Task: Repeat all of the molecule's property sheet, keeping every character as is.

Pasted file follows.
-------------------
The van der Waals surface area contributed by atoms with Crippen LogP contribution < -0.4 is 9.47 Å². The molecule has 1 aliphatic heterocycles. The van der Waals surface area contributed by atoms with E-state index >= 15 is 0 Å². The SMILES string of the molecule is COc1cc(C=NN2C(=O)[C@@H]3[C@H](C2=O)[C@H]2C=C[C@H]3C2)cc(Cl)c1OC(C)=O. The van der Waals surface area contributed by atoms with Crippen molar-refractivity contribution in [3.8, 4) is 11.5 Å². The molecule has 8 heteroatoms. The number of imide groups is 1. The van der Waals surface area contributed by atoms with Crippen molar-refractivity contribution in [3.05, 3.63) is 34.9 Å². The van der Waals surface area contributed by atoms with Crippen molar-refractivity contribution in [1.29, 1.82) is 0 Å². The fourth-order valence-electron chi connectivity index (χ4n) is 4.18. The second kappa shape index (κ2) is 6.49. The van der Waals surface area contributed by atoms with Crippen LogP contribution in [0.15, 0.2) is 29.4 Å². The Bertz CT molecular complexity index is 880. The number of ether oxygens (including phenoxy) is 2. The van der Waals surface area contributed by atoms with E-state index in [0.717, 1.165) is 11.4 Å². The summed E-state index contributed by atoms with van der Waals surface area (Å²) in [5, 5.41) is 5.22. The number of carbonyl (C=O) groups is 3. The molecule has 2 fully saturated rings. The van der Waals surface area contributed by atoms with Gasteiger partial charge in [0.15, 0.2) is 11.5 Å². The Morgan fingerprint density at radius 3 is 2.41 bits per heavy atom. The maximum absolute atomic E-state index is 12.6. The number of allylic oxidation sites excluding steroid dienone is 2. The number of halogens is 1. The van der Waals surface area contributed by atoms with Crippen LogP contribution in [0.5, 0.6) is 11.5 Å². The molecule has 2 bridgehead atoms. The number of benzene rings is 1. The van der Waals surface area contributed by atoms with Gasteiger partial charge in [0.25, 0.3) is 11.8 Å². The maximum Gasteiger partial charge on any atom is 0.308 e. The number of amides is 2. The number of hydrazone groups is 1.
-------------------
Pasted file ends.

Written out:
The van der Waals surface area contributed by atoms with Crippen LogP contribution < -0.4 is 9.47 Å². The molecule has 1 aliphatic heterocycles. The van der Waals surface area contributed by atoms with E-state index >= 15 is 0 Å². The SMILES string of the molecule is COc1cc(C=NN2C(=O)[C@@H]3[C@H](C2=O)[C@H]2C=C[C@H]3C2)cc(Cl)c1OC(C)=O. The van der Waals surface area contributed by atoms with Crippen molar-refractivity contribution in [3.8, 4) is 11.5 Å². The molecule has 8 heteroatoms. The number of imide groups is 1. The van der Waals surface area contributed by atoms with Crippen molar-refractivity contribution in [3.05, 3.63) is 34.9 Å². The van der Waals surface area contributed by atoms with Crippen molar-refractivity contribution in [1.29, 1.82) is 0 Å². The fourth-order valence-electron chi connectivity index (χ4n) is 4.18. The second kappa shape index (κ2) is 6.49. The van der Waals surface area contributed by atoms with Crippen LogP contribution in [0.15, 0.2) is 29.4 Å². The Bertz CT molecular complexity index is 880. The number of ether oxygens (including phenoxy) is 2. The van der Waals surface area contributed by atoms with E-state index in [0.717, 1.165) is 11.4 Å². The summed E-state index contributed by atoms with van der Waals surface area (Å²) in [5, 5.41) is 5.22. The number of carbonyl (C=O) groups is 3. The molecule has 2 fully saturated rings. The van der Waals surface area contributed by atoms with Gasteiger partial charge in [0.15, 0.2) is 11.5 Å². The Morgan fingerprint density at radius 3 is 2.41 bits per heavy atom. The maximum absolute atomic E-state index is 12.6. The number of allylic oxidation sites excluding steroid dienone is 2. The number of halogens is 1. The van der Waals surface area contributed by atoms with Crippen LogP contribution in [0.5, 0.6) is 11.5 Å². The molecule has 2 bridgehead atoms. The number of benzene rings is 1. The van der Waals surface area contributed by atoms with Gasteiger partial charge in [0.25, 0.3) is 11.8 Å². The maximum Gasteiger partial charge on any atom is 0.308 e. The number of amides is 2. The number of hydrazone groups is 1.